How would you describe your eating habits for the day? Do you skip breakfast? Grab a quick sandwich for lunch? Are you fatigued or do you have enough energy to make it through the long day? Is dinner hard to plan or do you take time to prepare a healthy option? Our bodies require specific nutrients for energy, bone and muscle repair and a healthy immune system. I like to eat foods that give me energy but I love a tasty snack during the day. How do I know I am getting enough of the vitamins, minerals and nutrients that my body needs each day? I have some excellent information on vitamins, and minerals to share along with some food label information to make your meal choices easier.
Vitamin B12 packs a punch when it comes to keeping your metabolism cruising along. Vitamin B12 helps make DNA and keeps your cells healthy. I can find it in several of my favorite foods such as meats, eggs, yogurt, fish and one of my all-time favorites, cheese. Let’s look at yogurt in particular. An 8-ounce serving of plain yogurt contains 1.3 micrograms of vitamin B12. You need around 2.4 micrograms to hit your daily requirement. When you choose a yogurt snack or to add it to a meal, you are getting 53% of your daily requirements.
Vitamin C creates and sustains collagen in your body. Collagen is a protein that strengthens our connective tissues (bones, ligaments, tendons and cartilage). It strengthens blood vessels and gives skin its elasticity and strength. I love to choose strawberries to get 98 milligrams in a cup. Citrus fruits are full of vitamin C but you can also find it in yellow bell peppers (½ cup yields 155 milligrams) and papaya (½ a papaya gives 238 milligrams). Kale makes a great salad with 150 milligrams in 2 cups.The recommended daily dosage of vitamin C for women is 75 milligrams a day. Women who smoke need 250 milligrams a day. Pregnant women should have 85 milligrams while breast-feeding mothers need 120 milligrams.
We require iron to transport oxygen throughout the body. When your diet lacks iron, you do not have enough red blood cells to carry the oxygen. Additionally iron is needed for healthy cells, skin, hair and nails. If you seem fatigued, dizzy and cold, you may be iron deficient. You can add oatmeal to your breakfast to get iron. For dinner you could whip up a pot roast or add beans to homemade soup. Women from ages 19 to 50 require 18 milligrams of iron a day. After menopause women need 8 milligrams a day. If you are pregnant or breast feeding, discuss your iron needs with your physician.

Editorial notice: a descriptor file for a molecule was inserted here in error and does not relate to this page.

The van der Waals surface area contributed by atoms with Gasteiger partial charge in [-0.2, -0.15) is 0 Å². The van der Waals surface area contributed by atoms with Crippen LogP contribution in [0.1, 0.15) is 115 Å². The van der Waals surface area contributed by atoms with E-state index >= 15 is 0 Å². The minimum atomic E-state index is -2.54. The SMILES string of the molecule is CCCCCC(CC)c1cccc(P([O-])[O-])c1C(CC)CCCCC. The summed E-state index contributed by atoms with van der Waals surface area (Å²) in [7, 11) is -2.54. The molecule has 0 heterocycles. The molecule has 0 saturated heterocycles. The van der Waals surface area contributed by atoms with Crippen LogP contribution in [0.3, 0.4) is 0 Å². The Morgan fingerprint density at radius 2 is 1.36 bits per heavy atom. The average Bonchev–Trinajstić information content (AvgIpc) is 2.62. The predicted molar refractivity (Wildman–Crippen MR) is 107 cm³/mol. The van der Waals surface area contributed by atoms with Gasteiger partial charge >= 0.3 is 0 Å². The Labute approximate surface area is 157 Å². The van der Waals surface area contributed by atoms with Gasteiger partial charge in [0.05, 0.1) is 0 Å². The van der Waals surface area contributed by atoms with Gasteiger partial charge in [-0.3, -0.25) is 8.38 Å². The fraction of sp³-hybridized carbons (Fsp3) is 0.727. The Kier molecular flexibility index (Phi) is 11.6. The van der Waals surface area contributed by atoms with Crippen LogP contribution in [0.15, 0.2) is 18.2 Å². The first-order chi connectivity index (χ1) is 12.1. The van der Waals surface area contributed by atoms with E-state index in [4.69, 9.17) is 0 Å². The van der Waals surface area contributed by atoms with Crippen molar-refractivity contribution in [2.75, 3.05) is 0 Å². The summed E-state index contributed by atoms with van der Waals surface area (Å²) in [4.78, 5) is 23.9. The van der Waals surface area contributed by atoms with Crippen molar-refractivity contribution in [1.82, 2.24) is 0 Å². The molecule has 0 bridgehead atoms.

Magnesium is a vital nutrient for your heart. It helps the heart muscle function efficiently and helps maintain a normal blood pressure. An added benefit is that it can help relieve constipation. Almonds are an excellent choice to add magnesium to your meals. Whole grains, wheat germ and green leafy vegetables all provide magnesium. My most favorite is dark chocolate! Ask your health provider to see if you need to add any magnesium supplements to your diet.
Reading Your Food Labels
As you select your foods for the day, take time to glance at the labels. If you look at the label here, you can see where to find the vitamins and nutrients. They are under the bold line toward the bottom of the label. Eating this food would provide you with 2% of your daily vitamin C. Thus you should find more foods containing vitamin C to
supplement your diet.
Calories per serving are listed on the label near the top. Don’t forget that if you eat the whole container of a food that you need to multiply the calories in a serving by the number of servings in a container. For example you would multiply 250 by 2 to get a total of 500 calories for this container.
Make Healthy Choices at the Store
Choosing delicious and healthy foods is not hard to accomplish when shopping for yourself and your family. Go to your produce area and grab some apples, bananas, peaches, strawberries, carrots, broccoli and kale. These foods are packed with vitamins and minerals that will keep your body strong and healthy. Include dairy items like low fat milk and cheese to round out the meal. Discover the great tastes of fresh fish, lean beef, chicken or turkey to add protein and iron! When in season, seek out your local farmer’s market to find scrumptious and freshly picked vegetables and fruits.
Be Knowledgeable about Your Daily Nutrients
Discuss your vitamin and mineral needs with your health provider and read the food labels to see if a food provides necessary nutrients. By tweaking a few foods in your diet, you may find yourself revitalized and full of energy!
Because it all begins with a healthy woman…
Sue Ann Thompson is founder and president of the Wisconsin Women’s Health Foundation (WWHF), a statewide non-profit organization whose mission is to help Wisconsin women and their families reach their healthiest potential. WWHF provides programs and conducts forums that focus on education, prevention, and early detection; connects individuals to health resources; produces and distributes the most up-to-date health education and resource materials; and, awards grants and scholarships to women health researchers and related community non-profits. To learn more, visit wwhf.org or call 1-800-448-5148.